The short list of America’s greatest presidents is one that most historians agree on. Many books have been written about George Washington, Abraham Lincoln and Franklin D. Roosevelt, the three men who top most any list on the topic. But what about America’s worst presidents?
In his new book, journalist Robert Strauss examines history to come up with quite a few candidates. But one man takes top billing when it comes to the bottom: James Buchanan, a Democrat who served as the 15th president from 1857 to 1861. Strauss explains why Buchanan left a lousy legacy in the Oval Office in his book, Worst. President. Ever.: James Buchanan, the POTUS Rating Game, and the Legacy of the Least of the Lesser Presidents. He spoke on the Knowledge at Wharton show, which airs on Wharton Business Radio, SiriusXM Channel 111.
An edited transcript of the conversation follows.
Knowledge at Wharton: Some people would say that in the category of final four for worst president ever, you could pick one or two from the people who are running for president right now.
Robert Strauss: Well, here’s the scoop. Of course I didn’t write the book last week, so I didn’t have Donald Trump and Hillary Clinton to think about. But when I proposed the book to my agent, I said that half of America thought that Barack Obama was the worst president ever, and half thought George W. Bush was the worst president ever. But neither of them started the Civil War. And that’s where I get to James Buchanan.
Knowledge at Wharton: James Buchanan is your pick for the worst president ever. But you do throw in other candidates in there as well.
Strauss: Yes, Franklin Pierce. He wins over Buchanan because even though he was his predecessor, the war didn’t start on his watch. You could certainly surmise people who ran into great difficulties, like Herbert Hoover. The Depression happened on his watch. You could say Warren Harding because he had scandals in his administration, and Richard Nixon had to resign. But each one of them had more positive attributes.
Knowledge at Wharton: But for Buchanan it was pretty much bad thing after bad thing?
Strauss: From day one. I don’t try to bring too many parallels to this election, but he was sort of the leftover Democrat. He was the most experienced man ever to run for president. He had been a state legislator in Pennsylvania, congressman, senator, secretary of state, ambassador to Russia, ambassador to Great Britain. A lot of experience. But still when he ran, he was sort of just the next guy in line.
He started out bad, and I’ll tell you why he becomes the worst. There is this law case that was going around, the Dred Scott case. He was a slave. His master was in the Army. When his master died, Scott sued because he said he had been a free man, so he was a free man. The case was going to get maybe to the Supreme Court, but it was going to be a narrow decision. Just like today, after Justice Antonin Scalia died it was five to four conservatives and liberals, back then it was five to four Southerners and Northerners. Buchanan says, “I won the election. I’m going to solve the slavery problem.” And by solve it, what he was going to do was influence this court case.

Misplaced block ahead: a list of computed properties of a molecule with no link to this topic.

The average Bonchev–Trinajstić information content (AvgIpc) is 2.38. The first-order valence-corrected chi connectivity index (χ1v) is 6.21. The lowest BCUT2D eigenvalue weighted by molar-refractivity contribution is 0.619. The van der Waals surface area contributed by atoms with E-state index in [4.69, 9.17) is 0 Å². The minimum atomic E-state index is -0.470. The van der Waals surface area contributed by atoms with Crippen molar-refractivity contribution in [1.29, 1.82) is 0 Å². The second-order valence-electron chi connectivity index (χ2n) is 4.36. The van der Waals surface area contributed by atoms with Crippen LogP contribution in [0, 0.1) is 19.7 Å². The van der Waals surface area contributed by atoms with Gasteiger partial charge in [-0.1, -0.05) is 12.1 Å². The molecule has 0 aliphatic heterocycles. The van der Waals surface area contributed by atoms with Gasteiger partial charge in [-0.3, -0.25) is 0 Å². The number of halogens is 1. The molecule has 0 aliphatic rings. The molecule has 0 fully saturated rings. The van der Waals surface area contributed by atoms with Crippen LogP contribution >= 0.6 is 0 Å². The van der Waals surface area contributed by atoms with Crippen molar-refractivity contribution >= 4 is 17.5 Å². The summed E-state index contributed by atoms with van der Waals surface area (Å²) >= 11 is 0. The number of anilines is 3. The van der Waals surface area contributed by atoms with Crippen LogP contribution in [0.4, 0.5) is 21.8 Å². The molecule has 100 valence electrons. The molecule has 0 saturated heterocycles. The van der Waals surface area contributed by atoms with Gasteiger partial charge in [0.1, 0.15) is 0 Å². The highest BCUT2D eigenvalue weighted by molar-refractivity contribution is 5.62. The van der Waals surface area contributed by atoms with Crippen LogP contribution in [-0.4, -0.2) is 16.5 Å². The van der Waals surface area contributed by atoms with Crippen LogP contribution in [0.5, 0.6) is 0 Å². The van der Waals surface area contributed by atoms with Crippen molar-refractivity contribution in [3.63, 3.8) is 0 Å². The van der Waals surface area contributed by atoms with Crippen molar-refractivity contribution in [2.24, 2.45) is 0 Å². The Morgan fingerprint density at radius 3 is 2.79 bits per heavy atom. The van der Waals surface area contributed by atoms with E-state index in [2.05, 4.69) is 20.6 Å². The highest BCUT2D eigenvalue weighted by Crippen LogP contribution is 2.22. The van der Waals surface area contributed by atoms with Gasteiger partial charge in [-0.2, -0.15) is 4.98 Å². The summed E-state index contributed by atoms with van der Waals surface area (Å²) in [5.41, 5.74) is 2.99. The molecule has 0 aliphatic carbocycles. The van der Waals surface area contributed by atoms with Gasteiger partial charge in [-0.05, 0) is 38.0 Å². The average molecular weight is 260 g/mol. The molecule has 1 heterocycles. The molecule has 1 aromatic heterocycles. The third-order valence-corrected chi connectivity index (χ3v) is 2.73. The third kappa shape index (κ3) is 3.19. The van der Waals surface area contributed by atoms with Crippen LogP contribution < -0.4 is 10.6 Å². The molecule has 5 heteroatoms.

He got a northern judge from Pennsylvania to go along with the majority, then a New York judge wrote a concurring opinion. It was 7-2, so they were able to have a broad decision. And the broad decision was basically interpreting the Constitution that slavery existed everywhere, that neither Congress nor state legislatures could outlaw slavery.
“I always say that Buchanan is the second most consequential man in American history. … Essentially, it all tore apart on his reign.”
So what are you going to do? We had a 20-year expansion. Things were going great. Railroads led the expansion. Railroads grew up and all the businesses [grew] around railroads. Say you’ve got this business in Chicago making tin cups and you want to move out to Cicero [in Illinois] and have a second plant. Well, you’re not going to do it because somebody from Tennessee might come up with slaves and be your competition. You don’t know what your competition is. Precipitously, businesses failed. All the banks in New York close for a day. They don’t accept script anymore. It’s only gold and silver. Well, you have your tin cup factory, but you don’t have a bar of gold sitting around to pay for things.
That started the Panic of 1857, which was the most precipitous drop of all our panics and depressions. Buchanan’s answer to that was, “Sorry. You guys speculated. Government can’t do anything to help you.”
Knowledge at Wharton: Right after Buchanan came Abraham Lincoln, who is considered to be one of the best presidents. You almost get the sense that Buchanan certainly earned some of the designation of being a very poor president right off the bat, and that Lincoln changed so many things for the positive is part of the reason why Buchanan was so bad.